In conversations, blog posts and books, I’ve noticed a few people making distinctions between certain Greek and Hebrew words used in the Bible in the context of divorce. They claim that only some of these words actually refer to divorce. In this article, I briefly look at the language and context of relevant verses. My claim is that divorce, the end of a marriage, is the meaning regardless of the different words used.
Divorce Terminology in the Gospels
Apoluō and Biblion Apostasiou
The Greek verb apoluō is used in a technical sense to mean “divorce” in the Jewish setting of the Gospels. This verb is usually translated in English New Testaments as “send away,” “put away,” or “divorce” when used in the context of the end of a marriage.
Apoluō occurs, in various forms, three times in Matthew 5:31-32, five times in Matthew 19:3-9, four times in Mark 10:2-12, twice in Luke 16:18, all with the sense of “divorce.” It also occurs in Matthew 1:19 where Joseph plans to end his betrothal to Mary.
The term biblion apostasiou (“certificate of divorce/ dismissal”) occurs in the New Testament and in the Septuagint (the ancient Greek version of the Old Testament). In the New Testament, the term occurs twice, both times in verses that also contain the verb apoluō: see Mark 10:4 and Matthew 19:7-9. Apostasion, which also refers to a certificate of divorce, is used in Matthew 5:31 which contains the verb apoluō.
Apostasion/ apostasiou (“certificate of divorce/ dismissal”) and apoluō are the only Greek words used for “divorce” in the Gospels. Chōrizō is used in Matthew 19:6 and Mark 10:9 where it means “separate”: “what God has joined together, let no one separate.” Chōrizō refers to the fact that a divorced couple is apart, physically separated, in contrast with “joined together.”
Divorce Terminology in 1 Corinthians 7
Chōrizō and Aphiēmi
Paul does not use apoluō when writing to the Christians in the Roman colony of Corinth. He uses the verb chōrizō (“separate”) in 1 Corinthians 7:10 & 11 for a Christian wife who separates from her Christian husband. He also uses chōrizō in 1 Corinthians 7:15 (twice) for an unbeliever who separates from their Christian spouse.
Paul uses a different verb, aphiēmi (“leave” or, perhaps, “send away”), in 1 Corinthians 7:11 for a Christian husband who must not leave or send away (i.e. divorce) his Christian wife. He uses the same word, aphiēmi, in 1 Corinthians 7:12 for a Christian husband who must not leave or send away his non-Christian wife if she is willing to stay. The word is then used again in 1 Corinthians 7:13 for a Christian wife who must not leave or send away her non-Christian husband if he is willing to stay.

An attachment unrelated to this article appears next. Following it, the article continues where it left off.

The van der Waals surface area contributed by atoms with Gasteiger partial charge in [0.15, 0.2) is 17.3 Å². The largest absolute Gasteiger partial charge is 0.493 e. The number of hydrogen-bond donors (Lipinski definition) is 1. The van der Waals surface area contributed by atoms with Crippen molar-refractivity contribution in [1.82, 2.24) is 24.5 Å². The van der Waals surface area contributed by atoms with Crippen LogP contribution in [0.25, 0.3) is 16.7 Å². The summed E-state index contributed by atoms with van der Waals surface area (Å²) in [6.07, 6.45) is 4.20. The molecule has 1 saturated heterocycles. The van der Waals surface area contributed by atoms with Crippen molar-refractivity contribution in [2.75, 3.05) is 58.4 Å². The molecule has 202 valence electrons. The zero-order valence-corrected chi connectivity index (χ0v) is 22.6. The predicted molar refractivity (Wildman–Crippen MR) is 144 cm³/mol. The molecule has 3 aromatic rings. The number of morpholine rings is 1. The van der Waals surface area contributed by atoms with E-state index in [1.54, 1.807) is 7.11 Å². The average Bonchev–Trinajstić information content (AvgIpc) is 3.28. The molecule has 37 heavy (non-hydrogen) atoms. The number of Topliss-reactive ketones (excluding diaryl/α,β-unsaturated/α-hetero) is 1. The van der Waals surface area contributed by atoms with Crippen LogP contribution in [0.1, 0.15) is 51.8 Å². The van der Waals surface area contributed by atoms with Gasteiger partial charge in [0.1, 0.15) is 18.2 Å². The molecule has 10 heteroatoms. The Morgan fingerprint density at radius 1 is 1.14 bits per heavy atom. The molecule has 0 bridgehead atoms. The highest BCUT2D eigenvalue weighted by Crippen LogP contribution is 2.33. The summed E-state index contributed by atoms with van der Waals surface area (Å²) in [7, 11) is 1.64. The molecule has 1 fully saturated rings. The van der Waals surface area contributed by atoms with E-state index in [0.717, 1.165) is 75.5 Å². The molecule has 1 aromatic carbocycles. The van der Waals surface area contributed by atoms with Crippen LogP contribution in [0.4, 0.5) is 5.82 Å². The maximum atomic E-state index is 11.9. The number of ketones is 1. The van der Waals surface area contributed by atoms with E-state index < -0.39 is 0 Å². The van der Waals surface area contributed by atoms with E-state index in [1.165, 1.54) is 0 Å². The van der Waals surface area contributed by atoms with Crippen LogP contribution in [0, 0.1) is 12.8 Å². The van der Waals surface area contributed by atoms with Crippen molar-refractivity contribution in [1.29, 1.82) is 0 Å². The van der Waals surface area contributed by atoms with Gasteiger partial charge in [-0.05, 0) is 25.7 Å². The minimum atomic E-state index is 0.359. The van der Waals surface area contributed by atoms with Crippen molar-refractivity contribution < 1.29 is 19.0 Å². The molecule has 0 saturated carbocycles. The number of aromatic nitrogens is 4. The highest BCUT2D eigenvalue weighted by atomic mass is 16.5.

Writing about chōrizō and aphiēmi, David Instone-Brewer cautions,
Differences between these words should not be exaggerated. There may be no significance in their use other than stylistic variation. In English one might use both “divorce” and “dissolution” in the same paragraph without intending any difference in meaning. There were more than fifty words used for “divorce” in Greek marriage and divorce contracts, and it was common to use several in a single document. It is certainly not possible to say that aphiēmi is a legal divorce and chōrizō is just a separation. In Greco-Roman society, separation was a legal divorce, and chōrizō is the most common of the words used for divorce.
David Instone-Brewer, Divorce and Remarriage in the Bible: The Social and Literary Context (Grand Rapids: Eerdmans, 2002), 198-199.
Apoluō, chōrizō, and aphiēmi are all common Greek verbs. They are used in various contexts in the New Testament, many have nothing to do with divorce. But these words in the verses I’ve cited refer to divorce. In Bible times, to intentionally separate from a spouse, or to leave, or send them away, was to end a marriage.
Hebrew and Greek Old Testament Terms
Kerithuth, shalach, and exapostellō
Some claim that only the Hebrew word kerithuth means “divorce.” This word is used four times in the Hebrew Bible, always and only when speaking about a “certificate of divorce/ dismissal” ( סֵ֤פֶר כְּרִיתֻת֙) (Deut 24:1. 3: Isa. 50:1; Jer. 3:8). Sepher kerithuth is translated as biblion apostasiou (“certificate of divorce/ dismissal”) in the Septuagint. (See above.)
Shalach, a common Hebrew word that means “send,” refers to divorce in nine Bible verses: Deut. 21:14; 22:19, 29; 24:1, 3, 4; Isa. 50:1b; Jer. 3:1, 8; Mal. 2:16). Shalach is translated as exapostellō (“send away”) in the Septuagint in each of these verses. To send a wife away was to divorce her in Bible times.
Exapostellō is not used in the New Testament in verses about divorce. Greek divorce terminology used by Jewish authors may have changed during the years between the translation of the Septuagint and the writing of the Gospels.
A Further Consideration
When considering what the Bible says about divorce, it helps to differentiate between Israelite customs in Old Testament times and early Jewish customs in Jesus’ day, and not confuse either of them with later Jewish customs and traditions that didn’t apply in Bible times.
It is also important to understand that Jewish divorce customs relevant to Jesus’s teaching are different from Roman divorce customs that are more relevant to Paul’s words in 1 Corinthians 7.
Furthermore, we must understand the varying concerns that are addressed in the few passages about divorce in the Old Testament, in the Gospels, and in 1 Corinthians 7. All these passages address specific audiences and are about specific issues. Little of it is general teaching on divorce. And note that neither God, Jesus, or Paul forbids a spouse from leaving an abusive partner.
© Margaret Mowczko 2018, 2022
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